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Antiquities: Seven Stories, John Crowley, Incunabula, 1994, ISBN 9780963363725, 100pp.

A small press short story collection from Crowley that I had to request through Inter-Library Loan. Just seven stories, nothing longer than 6,000 words, but richer by far than the sparseness of the type on the pages. In “The Green Child,” Crowley tells an anti- fairy tale, wherein the fairies visit our world and lose their ability rather than the other way around. “Missolonghi 1824” uses the style of the tall tale to explore a being from the past in a somewhat more recent past. The best story by far is the title story, a mystery about sex in a small town. “The Reason for the Visit” is somewhat pointless if you don’t know anything about Virginia Woolf, like me. The fatalistic “Her Bounty to the Dead” is my next pick in this volume; the ending is as sudden as a car crash, and just as inevitable. I had read both “Snow” and “Exogamy” before in other pages (likely Ellen Datlow and Terri Windling’s Year’s Best volumes). I liked “Snow” even more than I remembered. It’s rare for Crowley to write such a straightforward science fiction tale, and this is one of the best. It even has a Neal Stephenson-like flavor. I hated “Exogamy,” which is too much like the recent pointless drivel that Harlan Ellison has been producing. All in all, worth checking out from the library, but wait for a publisher to realize a sure thing and do a Complete Short Fiction of John Crowley before mortgaging the house to find this rare volume.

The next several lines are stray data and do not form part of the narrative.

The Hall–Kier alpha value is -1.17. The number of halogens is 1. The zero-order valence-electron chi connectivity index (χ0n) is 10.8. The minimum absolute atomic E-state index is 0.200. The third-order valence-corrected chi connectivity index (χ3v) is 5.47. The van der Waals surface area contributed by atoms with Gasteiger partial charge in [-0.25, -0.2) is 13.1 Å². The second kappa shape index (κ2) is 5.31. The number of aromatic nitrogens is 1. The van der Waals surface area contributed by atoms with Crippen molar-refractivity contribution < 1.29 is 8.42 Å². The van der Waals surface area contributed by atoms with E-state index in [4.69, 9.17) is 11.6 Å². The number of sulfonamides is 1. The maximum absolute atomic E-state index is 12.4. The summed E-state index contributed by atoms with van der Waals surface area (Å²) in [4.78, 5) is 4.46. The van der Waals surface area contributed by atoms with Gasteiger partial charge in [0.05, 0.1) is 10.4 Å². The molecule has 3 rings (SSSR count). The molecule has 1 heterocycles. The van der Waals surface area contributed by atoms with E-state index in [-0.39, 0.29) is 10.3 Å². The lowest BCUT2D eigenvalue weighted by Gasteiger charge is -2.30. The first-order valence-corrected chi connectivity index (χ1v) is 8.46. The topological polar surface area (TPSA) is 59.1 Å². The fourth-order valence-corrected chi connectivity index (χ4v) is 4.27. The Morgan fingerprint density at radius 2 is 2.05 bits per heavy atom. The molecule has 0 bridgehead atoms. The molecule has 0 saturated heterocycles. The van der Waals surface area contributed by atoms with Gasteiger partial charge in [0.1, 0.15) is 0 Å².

[Finished December 1998]


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